Too much stress after the tests

Post-AP work is unnecessary


Eliah Fink

Almost all of the AP and IB tests take place during the early weeks of May, so at Park, the school year still goes on nearly a month after the tests. A long-standing debate at many schools has to do with what sort of learning should happen in these classes after the test. 

As the school year comes to a close, schoolwork begins to pick up. We have finals in the vast majority of our classes. After already having stressed for weeks, sometimes months, about the AP and IB tests, students are already burnt out from studying. There is really no need for teachers to give us assignments and finals in those classes when we already have those same things to worry about in other classes. Having the most stressful parts of every single class in the exact same period of time is always awful for everyone. It is nice from a student standpoint to spread the big tests out from the existing in-school finals. 

In AP Calculus, this year the curriculum was generally oriented around preparing for the AP test we were taking. All of the concepts we learned were strictly based on what we needed to know to properly prepare for the test and to do well on the test. Constantly throughout the year our teacher would be sure to mention if a concept was likely to be on the AP test or not. Because the curriculum was so test-oriented, it makes sense that once the test is done the work in the class should essentially be over as well. I think many of the AP and IB classes function similarly to this. The curriculum that is taught is just based on what will be on the test. If AP doesn’t provide learning for the class after the test, why should we have work in the class after the test?

I also understand the argument that it is a waste of time to do absolutely nothing in the entire last few weeks of school. So far in my calculus class we have essentially had a study hall since the AP test. I also definitely do not know everything there is to know about calculus. In a way, it makes some sense to learn in the last few weeks of the year, maybe learning some of the material we didn’t completely understand before.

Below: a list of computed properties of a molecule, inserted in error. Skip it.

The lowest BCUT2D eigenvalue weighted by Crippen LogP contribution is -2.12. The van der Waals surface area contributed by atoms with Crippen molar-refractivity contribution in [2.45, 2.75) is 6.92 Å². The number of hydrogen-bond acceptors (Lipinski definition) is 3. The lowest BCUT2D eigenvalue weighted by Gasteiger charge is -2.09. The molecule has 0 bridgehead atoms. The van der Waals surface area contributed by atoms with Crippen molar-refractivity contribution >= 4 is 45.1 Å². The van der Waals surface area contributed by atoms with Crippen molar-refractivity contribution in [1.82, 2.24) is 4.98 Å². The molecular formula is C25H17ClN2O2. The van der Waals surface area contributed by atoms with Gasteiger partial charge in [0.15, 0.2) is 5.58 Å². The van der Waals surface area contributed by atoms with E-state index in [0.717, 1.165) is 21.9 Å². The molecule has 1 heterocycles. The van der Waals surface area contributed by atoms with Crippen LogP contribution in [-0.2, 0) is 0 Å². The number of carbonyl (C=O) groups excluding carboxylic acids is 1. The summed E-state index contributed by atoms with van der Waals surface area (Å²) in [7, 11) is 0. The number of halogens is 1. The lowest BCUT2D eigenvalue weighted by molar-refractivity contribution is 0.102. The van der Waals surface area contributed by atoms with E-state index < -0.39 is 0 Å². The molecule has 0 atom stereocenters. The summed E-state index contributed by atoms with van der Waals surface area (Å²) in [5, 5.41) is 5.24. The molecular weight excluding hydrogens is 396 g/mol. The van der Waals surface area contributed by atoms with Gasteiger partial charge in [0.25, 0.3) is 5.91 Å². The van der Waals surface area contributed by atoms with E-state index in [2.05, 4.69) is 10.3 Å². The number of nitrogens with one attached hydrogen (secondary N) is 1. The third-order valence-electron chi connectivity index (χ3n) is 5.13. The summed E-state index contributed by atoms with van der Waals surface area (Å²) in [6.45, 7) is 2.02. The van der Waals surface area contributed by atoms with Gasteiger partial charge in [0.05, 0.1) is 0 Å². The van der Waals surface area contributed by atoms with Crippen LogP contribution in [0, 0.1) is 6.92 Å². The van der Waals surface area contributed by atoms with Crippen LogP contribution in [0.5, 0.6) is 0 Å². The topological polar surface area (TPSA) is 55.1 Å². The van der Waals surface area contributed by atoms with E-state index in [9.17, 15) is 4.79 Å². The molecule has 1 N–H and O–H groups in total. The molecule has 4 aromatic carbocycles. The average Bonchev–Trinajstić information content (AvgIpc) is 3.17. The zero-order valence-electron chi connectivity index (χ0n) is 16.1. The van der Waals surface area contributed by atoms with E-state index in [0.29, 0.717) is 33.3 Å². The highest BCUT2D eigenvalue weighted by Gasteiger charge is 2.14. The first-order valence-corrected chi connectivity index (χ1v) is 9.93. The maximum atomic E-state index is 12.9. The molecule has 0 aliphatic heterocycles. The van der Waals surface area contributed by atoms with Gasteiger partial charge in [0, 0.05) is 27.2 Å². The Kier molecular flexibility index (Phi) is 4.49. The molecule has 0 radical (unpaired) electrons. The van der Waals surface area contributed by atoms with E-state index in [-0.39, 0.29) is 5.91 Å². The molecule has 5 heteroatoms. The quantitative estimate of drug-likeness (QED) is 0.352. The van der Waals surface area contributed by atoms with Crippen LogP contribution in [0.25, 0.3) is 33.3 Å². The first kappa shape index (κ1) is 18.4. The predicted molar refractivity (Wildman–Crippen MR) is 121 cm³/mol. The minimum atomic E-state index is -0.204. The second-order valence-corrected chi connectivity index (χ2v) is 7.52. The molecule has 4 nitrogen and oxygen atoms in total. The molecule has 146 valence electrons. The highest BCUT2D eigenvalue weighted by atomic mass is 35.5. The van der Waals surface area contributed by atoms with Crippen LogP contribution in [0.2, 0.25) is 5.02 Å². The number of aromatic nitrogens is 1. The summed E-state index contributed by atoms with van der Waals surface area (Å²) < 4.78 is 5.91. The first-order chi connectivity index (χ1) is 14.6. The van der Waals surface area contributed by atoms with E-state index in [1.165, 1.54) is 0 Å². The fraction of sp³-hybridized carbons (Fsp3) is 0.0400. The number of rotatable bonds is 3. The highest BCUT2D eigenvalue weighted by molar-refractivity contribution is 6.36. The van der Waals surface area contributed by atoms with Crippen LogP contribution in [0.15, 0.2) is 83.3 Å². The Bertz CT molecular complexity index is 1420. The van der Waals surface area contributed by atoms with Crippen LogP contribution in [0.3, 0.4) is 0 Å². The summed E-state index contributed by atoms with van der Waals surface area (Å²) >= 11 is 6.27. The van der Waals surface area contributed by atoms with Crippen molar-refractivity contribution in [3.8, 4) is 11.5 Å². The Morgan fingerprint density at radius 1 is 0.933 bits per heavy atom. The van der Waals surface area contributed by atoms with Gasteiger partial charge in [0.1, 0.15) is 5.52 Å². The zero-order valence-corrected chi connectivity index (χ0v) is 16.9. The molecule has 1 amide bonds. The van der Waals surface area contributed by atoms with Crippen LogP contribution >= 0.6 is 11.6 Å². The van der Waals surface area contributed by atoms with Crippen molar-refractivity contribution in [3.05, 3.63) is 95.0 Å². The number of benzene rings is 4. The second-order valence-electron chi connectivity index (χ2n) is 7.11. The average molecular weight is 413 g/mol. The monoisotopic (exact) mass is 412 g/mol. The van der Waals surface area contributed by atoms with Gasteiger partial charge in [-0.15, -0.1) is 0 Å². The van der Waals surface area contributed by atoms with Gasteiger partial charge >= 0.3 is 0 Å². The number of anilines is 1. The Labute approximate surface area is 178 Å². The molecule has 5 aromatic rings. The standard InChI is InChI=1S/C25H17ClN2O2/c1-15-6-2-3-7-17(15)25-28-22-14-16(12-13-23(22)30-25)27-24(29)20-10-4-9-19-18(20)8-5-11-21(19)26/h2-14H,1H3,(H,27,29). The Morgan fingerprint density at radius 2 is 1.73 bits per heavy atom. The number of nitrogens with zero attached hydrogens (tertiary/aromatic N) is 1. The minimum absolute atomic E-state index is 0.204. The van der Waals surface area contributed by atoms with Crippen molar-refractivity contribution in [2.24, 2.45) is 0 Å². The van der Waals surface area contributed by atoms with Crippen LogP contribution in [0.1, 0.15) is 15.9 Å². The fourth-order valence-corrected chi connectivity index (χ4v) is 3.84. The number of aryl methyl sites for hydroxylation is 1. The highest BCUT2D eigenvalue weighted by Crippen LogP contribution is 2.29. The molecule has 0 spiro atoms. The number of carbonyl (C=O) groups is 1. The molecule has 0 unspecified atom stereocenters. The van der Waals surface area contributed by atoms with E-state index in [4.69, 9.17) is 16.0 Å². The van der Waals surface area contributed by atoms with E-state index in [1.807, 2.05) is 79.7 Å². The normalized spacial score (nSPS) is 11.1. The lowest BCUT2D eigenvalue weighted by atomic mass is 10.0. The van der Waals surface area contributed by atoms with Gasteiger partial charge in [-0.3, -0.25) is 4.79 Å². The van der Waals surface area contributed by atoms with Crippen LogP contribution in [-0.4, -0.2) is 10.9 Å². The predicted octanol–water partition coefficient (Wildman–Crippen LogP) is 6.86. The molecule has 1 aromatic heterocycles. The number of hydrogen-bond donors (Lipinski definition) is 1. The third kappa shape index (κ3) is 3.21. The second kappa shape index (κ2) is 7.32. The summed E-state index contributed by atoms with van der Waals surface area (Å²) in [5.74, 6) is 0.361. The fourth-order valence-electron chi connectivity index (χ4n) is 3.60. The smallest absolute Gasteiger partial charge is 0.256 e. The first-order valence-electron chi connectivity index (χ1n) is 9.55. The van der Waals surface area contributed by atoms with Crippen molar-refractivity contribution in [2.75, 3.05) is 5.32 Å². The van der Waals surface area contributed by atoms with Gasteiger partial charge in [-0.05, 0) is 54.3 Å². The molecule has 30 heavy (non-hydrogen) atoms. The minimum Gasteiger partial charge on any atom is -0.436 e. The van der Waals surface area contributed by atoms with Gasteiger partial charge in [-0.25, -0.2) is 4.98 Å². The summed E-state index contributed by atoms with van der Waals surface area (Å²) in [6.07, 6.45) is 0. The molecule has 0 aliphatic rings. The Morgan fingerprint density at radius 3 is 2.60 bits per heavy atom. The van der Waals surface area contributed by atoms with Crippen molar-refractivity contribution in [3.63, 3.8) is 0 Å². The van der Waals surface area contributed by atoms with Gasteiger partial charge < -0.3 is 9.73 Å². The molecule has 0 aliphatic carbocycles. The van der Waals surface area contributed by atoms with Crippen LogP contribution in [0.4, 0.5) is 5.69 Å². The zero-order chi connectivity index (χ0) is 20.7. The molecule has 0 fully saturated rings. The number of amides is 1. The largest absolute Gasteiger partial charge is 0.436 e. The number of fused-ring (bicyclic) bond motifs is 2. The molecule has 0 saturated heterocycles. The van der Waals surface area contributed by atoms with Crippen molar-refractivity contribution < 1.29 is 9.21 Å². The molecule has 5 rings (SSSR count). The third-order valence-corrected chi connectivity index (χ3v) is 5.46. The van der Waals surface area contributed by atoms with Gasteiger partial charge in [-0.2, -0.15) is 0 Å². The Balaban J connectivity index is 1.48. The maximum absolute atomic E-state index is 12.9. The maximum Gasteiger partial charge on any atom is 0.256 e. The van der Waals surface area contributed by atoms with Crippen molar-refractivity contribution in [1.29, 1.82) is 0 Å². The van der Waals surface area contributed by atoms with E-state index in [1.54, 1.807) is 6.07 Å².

On the other hand, I have already stressed in those classes about learning the material, and even if I don’t know everything, the test is over and that stress should be over for the students. Because we have already spent so much time working on calculus before the AP test, I somewhat feel like we deserve a study hall to prepare us for the other classes we have. This especially makes sense for AP and IB students who likely are not taking just one AP or IB class.

At the end of the day it is the teacher’s job to decide what we do in the class, and if a teacher wants to assign work there is nothing stopping them from doing so, but I think it is important that they consider the rest of the workload most students have on their plate. Generally, work for the sake of work is not a successful learning method, so busy work should be avoided as much as possible. 

If teachers actually want to teach after the big tests, while it is annoying, there is nothing objectively wrong with it as long as their intentions are good. But I’m sure I can speak for most students when I say I’d rather just have a stress-free space to do outside work, to converse with friends or even just to take a nap.